During the same period i.e. in the second week of May, there was no support from Domestic institutional investors (DIIs). Purchases from domestic institutional investors (DIIs) was also low, and they purchased stocks of only ₹1,896 crore in cash. There are several rules and restrictions on the companies who are doing business of mutual funds & insurance on derivative speculations. Therefore, they are virtually absent in the field of futures and options.


Massive sales by FPIs:

The media report noted that FPIs have been selling massively since the second week of May 2020 and have been slamming markets after the announcement of the financial package by Indian Government. In addition, the figures apart from second week of May 2020, the FPI’s net figures appear to be clearly positive, this is a bit misleading.


Loopholes while extracting data:

Exchanges will not adapt these facts when foreign companies sell shares and FPIs buy them This was the case on 7th May 2020, when a massive block of shares entered the market of Hindustan Unilever (HUL). Shares of HUL worth ₹26,300 crore were sold by international investors on 7th May 2020. The FPI’s bought a total worth ₹19,000 crore from the market in the same period, while DIIs bought stocks from the market in the same period worth ₹3,818 crore. Nearly all FPI’s and DIIs purchases were in HUL for that particular period.

When these ₹19,000 crore investments are removed from Hindustan Unilever shares, then FPI’s were net sellers in the cash and future segments. Sellers and major buyers of HUL were both international entities, but only those registered as FPIs are required to report their numbers to Securities and Exchange Board of India (SEBI) and stock exchanges viz. NSE & BSE. Meanwhile, net buying by DIIs in the month of May 2020 is just ₹1,056 crore after adjusting the activity of Hindustan Unilever.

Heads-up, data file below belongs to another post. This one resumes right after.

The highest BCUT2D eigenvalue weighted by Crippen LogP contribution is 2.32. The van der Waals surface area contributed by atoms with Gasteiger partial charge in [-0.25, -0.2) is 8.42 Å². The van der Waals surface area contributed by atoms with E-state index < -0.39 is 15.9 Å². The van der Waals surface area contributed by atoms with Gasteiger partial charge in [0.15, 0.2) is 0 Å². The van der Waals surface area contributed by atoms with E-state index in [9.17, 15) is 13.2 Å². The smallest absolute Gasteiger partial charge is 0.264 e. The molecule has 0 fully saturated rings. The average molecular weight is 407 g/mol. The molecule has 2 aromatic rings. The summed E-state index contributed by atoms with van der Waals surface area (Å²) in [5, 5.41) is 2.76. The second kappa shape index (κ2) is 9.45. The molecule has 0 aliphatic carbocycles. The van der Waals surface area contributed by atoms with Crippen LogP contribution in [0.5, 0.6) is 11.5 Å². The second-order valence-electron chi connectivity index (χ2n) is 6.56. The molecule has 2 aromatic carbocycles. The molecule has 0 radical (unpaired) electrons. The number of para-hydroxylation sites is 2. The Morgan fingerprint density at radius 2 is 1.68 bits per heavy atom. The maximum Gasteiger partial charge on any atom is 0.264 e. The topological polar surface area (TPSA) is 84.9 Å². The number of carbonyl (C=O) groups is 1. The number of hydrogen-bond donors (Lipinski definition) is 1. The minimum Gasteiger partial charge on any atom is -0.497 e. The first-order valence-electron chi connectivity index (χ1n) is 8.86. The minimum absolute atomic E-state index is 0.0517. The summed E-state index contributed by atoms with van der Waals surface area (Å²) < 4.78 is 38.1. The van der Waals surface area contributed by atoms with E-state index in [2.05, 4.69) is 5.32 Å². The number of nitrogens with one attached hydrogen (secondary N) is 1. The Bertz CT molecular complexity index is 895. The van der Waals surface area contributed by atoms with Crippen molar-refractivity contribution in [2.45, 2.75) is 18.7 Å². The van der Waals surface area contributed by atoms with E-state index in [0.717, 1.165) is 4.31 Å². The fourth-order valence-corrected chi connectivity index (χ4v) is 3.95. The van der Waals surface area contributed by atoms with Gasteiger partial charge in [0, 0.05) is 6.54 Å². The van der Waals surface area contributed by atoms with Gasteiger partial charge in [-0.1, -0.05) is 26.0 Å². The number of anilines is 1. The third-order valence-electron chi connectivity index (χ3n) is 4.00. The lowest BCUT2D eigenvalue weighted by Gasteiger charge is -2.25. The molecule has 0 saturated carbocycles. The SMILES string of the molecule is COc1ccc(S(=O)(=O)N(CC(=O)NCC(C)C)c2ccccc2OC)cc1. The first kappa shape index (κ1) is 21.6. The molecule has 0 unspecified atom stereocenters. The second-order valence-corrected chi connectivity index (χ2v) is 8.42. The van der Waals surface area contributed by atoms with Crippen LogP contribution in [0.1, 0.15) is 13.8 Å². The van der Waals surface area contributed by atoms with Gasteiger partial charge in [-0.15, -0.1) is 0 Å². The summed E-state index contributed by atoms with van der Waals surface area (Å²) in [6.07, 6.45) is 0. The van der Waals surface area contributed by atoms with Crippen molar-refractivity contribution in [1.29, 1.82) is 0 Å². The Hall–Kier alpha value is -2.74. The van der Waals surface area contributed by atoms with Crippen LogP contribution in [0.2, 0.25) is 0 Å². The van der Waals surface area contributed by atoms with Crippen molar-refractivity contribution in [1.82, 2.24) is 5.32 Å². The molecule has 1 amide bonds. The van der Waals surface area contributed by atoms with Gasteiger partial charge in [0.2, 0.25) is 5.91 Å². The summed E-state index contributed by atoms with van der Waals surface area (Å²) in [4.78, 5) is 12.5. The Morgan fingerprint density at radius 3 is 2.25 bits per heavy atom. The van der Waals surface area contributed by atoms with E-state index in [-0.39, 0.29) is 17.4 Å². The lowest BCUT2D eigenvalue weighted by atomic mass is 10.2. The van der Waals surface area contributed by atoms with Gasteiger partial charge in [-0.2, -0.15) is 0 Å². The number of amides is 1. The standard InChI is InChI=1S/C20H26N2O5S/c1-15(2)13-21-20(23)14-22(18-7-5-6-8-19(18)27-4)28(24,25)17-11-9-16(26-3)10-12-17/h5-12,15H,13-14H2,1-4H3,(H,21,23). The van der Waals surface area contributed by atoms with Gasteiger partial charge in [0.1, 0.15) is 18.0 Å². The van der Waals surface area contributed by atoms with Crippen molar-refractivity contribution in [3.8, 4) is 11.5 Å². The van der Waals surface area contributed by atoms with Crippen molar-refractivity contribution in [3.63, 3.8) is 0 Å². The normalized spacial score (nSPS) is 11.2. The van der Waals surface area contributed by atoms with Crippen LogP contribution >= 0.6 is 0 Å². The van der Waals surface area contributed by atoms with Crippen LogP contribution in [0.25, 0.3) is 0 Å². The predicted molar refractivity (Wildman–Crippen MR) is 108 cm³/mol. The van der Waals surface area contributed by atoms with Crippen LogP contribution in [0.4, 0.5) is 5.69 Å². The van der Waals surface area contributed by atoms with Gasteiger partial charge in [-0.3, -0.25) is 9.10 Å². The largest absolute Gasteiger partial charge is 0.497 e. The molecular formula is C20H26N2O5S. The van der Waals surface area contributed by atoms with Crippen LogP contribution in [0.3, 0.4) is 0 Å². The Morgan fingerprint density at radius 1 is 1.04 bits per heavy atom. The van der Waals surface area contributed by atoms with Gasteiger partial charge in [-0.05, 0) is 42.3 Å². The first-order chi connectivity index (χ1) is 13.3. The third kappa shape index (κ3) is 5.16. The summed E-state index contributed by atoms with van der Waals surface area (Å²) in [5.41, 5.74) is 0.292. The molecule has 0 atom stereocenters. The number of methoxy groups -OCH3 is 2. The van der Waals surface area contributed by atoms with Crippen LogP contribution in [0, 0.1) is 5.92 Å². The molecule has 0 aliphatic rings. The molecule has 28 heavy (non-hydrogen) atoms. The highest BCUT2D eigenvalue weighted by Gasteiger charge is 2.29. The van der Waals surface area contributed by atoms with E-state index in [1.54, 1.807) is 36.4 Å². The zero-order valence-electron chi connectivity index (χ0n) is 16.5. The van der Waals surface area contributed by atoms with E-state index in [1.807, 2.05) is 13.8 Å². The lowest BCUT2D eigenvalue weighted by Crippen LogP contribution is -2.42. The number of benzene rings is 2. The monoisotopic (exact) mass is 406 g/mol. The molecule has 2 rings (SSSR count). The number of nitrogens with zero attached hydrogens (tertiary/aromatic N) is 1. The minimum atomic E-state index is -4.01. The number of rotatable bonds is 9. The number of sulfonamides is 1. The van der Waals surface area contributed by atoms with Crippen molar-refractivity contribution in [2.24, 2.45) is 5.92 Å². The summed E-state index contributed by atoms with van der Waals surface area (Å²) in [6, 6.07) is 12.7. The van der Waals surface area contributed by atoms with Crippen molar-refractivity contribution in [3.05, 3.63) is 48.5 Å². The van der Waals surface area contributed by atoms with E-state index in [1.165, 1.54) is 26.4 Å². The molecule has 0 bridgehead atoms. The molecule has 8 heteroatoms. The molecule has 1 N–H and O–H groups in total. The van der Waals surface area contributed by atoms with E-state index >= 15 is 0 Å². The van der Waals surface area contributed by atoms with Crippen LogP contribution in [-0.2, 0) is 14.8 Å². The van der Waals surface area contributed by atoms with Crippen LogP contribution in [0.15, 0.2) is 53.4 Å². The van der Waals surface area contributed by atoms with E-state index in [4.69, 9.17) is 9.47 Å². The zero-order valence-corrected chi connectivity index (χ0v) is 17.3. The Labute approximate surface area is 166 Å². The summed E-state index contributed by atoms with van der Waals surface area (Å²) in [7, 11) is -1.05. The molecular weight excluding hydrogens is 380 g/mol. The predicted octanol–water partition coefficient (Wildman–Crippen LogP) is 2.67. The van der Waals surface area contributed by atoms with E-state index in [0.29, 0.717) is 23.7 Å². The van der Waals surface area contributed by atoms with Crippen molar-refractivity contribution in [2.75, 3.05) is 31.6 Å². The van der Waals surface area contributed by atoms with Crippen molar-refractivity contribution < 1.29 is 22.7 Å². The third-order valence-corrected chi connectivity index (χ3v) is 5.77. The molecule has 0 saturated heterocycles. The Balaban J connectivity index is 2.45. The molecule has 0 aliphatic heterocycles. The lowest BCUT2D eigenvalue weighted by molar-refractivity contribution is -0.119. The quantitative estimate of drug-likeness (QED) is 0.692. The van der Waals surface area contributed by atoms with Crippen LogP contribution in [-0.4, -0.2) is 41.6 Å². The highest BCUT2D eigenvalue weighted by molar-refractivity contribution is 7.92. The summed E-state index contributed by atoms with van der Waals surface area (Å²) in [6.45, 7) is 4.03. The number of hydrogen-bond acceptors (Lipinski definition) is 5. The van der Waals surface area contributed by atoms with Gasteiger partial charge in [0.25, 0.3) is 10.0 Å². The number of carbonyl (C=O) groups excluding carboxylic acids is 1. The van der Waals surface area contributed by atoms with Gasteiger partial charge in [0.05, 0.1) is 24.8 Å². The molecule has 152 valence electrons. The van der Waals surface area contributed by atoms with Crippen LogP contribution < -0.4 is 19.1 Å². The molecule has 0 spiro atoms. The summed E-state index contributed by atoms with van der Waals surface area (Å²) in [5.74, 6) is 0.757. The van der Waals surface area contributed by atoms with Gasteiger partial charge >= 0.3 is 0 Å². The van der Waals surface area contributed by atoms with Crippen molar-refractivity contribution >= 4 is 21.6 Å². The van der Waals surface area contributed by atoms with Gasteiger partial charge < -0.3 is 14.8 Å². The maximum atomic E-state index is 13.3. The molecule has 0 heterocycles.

Corporate bond funds: A mix of risks and returns.

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Fifth tranche of economic package covers MNREGA, Health and more.

Fifth tranche of economic package covers MNREGA, Health and more.


Finance Minister Nirmala Sitharaman, on May 17, 2020 announced the 5th and concluding tranche of the economic package. In order to make India “Atma Nirbhar”, the last tranche of the economic package emphasizes on land, labour, liquidity and laws. The focus is on 7 things including, Health and Education related sector, Mahatma Gandhi National Rural Employment Guarantee Act (MNREGA), businesses and COVID-19, ease of doing business, decriminalization of Companies Act, Public Sector Enterprises- related points and State Governments and related resources.

The 1st tranche was announced on May 13, 2020 following the 2nd, 3rd and 4th tranche on May 14, 15 and 16. All the 5 tranches sums up the detailed guidelines and strategy of allocation of total fund as announced earlier by Prime Minister Narendra Modi. This pool of the Rs 20 lakh crore package, that amounts to 10 percent of our GDP aims to help Nation survive the economic crisis that has arisen due to cross country lockdowns laid to curtail spread of COVID-19.


Let’s have a look at the 7 points as aired on May 17, 2020:

Mahatma Gandhi National Rural Employment Guarantee Act (MNREGA):

The government has planned to increase the budgeted estimate by Rs 40,000 crore. Previously, the budgeted estimate for the same was Rs 61,000 crore. This increase is estimated to generate 300 crore additional labour days of work. Also, this will aid in provision of work for the returning migrants.


Health and Education Sector:

Since public expenditure on health will increase, Government has planned to ramp up investments in building health and wellness centers both in rural and urban regions. Further, every district will have special blocks in hospitals for treatment of infectious diseases.

The Finance minister announced about the technology driven education via “Diksha”. The government is soon planning to launch PM e-VIDYA programme. This programme will provide digital and online access to education. Also, there will be one earmarked channel on television catering to students of class 1 to 12. Adding further, the substantial use of community radio and podcasts will be made. Special online content will be made available for visually and hearing impaired students.